Good morning, Austin! We have scrolled the internet to bring you the latest in technology news. Here’s what’s happening:
Tim Cook will be flying in private planes from now on
Apple's board of directors is requiring CEO Tim Cook to fly on private aircraft when he travels, whether for work or for pleasure.
"This policy was implemented in 2017 in the interests of security and efficiency based on our global profile and the highly visible nature of Mr. Cook's role as CEO," Apple said in a shareholder proxy statement released Wednesday afternoon.
The proxy statement says that any time Cook uses an Apple private jet for personal travel, the costs are considered extra compensation, on which he will have to pay taxes.
Apple says Cook racked up $93,109 in personal travel costs for the company this year "based on hourly flight charges and other variable costs incurred by Apple for such use, including variable fuel charges, departure fees, and landing fees."
Edmunds checks out new car-safety technology
We are entering a new era of car safety: The focus has shifted from reducing death and injury in a vehicle collision to preventing a crash from happening in the first place, according to a new report by Edmunds.
Safety features designed to avoid accidents are becoming increasingly common in new cars, and Edmunds takes a look at some of the new advances.
Among the top picks is forward collision warning. If you come up behind a slower or stopped vehicle and don't show signs of braking, the forward collision warning system will alert you that an impact is imminent.
Should you get it? Edmunds says yes. With distracted driving at an all-time high, this system can serve as an extra set of eyes to prevent an accident, the report says.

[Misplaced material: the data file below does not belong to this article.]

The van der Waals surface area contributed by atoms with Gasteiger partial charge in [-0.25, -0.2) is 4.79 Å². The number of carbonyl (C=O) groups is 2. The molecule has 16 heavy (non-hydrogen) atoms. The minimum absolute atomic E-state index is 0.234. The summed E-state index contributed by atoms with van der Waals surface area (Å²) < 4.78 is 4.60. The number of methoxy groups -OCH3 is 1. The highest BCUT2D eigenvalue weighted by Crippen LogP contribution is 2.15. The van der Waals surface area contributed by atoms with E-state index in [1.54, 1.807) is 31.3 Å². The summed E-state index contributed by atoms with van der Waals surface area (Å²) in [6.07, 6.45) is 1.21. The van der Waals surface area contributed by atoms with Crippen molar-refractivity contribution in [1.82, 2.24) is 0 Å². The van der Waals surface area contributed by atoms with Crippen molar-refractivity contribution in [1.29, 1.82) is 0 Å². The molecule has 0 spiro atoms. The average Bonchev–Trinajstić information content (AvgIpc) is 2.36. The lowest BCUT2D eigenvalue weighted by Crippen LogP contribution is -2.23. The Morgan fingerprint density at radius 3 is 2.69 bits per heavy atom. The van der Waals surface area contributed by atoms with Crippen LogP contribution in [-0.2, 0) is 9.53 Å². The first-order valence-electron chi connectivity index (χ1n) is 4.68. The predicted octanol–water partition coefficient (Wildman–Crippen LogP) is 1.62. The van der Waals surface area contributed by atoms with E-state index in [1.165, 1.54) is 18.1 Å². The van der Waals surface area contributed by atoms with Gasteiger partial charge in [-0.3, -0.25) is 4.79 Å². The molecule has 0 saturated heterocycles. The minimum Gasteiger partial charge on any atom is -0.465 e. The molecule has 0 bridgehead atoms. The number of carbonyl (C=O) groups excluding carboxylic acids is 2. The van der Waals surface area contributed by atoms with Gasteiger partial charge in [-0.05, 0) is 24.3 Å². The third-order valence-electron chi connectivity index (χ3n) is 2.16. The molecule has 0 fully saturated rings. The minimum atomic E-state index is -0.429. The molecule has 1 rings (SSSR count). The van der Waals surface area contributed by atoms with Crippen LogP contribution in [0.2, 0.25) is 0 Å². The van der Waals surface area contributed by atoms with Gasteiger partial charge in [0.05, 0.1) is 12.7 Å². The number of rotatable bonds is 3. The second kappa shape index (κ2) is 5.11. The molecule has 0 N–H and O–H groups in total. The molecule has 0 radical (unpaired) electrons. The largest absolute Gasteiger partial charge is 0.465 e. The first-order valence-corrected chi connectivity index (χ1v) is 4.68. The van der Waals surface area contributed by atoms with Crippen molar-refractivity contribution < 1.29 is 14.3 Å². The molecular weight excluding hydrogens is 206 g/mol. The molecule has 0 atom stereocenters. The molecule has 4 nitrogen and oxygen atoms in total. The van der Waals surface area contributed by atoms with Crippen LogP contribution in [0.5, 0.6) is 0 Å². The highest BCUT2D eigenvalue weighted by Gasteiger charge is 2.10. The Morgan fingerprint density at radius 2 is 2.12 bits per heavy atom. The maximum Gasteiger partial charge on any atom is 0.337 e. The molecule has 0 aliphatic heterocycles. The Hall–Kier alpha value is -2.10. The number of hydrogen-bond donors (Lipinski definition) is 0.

Apple led holiday device activations, but Samsung gained ground
Apple had a very good 2017 holiday season, once again holding the top place in smartphone and tablet activations, though it remained at 44 percent of total activations in both 2016 and 2017, according to Flurry Analytics.
By comparison, rival Samsung gained 5 percentage points over the same time period, jumping from 21 percent to 26 percent, which Flurry attributes primarily to weakness in Samsung’s 2016 sales attributable to the Galaxy Note 7 recall.
Interestingly, the highest percentages of Apple activations came from the iPhone 7 and iPhone 6 — the latter re-introduced as a budget model in certain markets — with the iPhone X close behind.
The new iPhone 8 and 8 Plus similarly came in distant 6th and 7th places to older models. Flurry suggests that the sales of older iPhones demonstrate that “consumer concern for cost is still significant,” despite heavier marketing of flagship phones.
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